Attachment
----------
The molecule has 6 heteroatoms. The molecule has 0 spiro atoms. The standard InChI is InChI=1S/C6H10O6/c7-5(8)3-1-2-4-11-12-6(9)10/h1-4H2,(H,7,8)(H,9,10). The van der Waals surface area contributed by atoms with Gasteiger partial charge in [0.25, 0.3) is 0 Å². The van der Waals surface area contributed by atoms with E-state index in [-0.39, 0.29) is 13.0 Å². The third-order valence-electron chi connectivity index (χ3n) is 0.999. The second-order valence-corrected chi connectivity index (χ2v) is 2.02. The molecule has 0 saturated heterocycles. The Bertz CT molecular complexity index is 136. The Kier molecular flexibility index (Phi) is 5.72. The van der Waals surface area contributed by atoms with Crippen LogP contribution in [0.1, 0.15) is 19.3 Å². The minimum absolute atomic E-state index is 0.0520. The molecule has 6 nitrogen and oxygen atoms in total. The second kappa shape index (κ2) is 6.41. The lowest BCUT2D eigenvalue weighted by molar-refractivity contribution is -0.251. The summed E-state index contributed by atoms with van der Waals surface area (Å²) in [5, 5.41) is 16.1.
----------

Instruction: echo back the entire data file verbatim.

The molecule has 6 heteroatoms. The molecule has 0 spiro atoms. The standard InChI is InChI=1S/C6H10O6/c7-5(8)3-1-2-4-11-12-6(9)10/h1-4H2,(H,7,8)(H,9,10). The van der Waals surface area contributed by atoms with Gasteiger partial charge in [0.25, 0.3) is 0 Å². The van der Waals surface area contributed by atoms with E-state index in [-0.39, 0.29) is 13.0 Å². The third-order valence-electron chi connectivity index (χ3n) is 0.999. The second-order valence-corrected chi connectivity index (χ2v) is 2.02. The molecule has 0 saturated heterocycles. The Bertz CT molecular complexity index is 136. The Kier molecular flexibility index (Phi) is 5.72. The van der Waals surface area contributed by atoms with Crippen LogP contribution in [0.1, 0.15) is 19.3 Å². The minimum absolute atomic E-state index is 0.0520. The molecule has 6 nitrogen and oxygen atoms in total. The second kappa shape index (κ2) is 6.41. The lowest BCUT2D eigenvalue weighted by molar-refractivity contribution is -0.251. The summed E-state index contributed by atoms with van der Waals surface area (Å²) in [5, 5.41) is 16.1.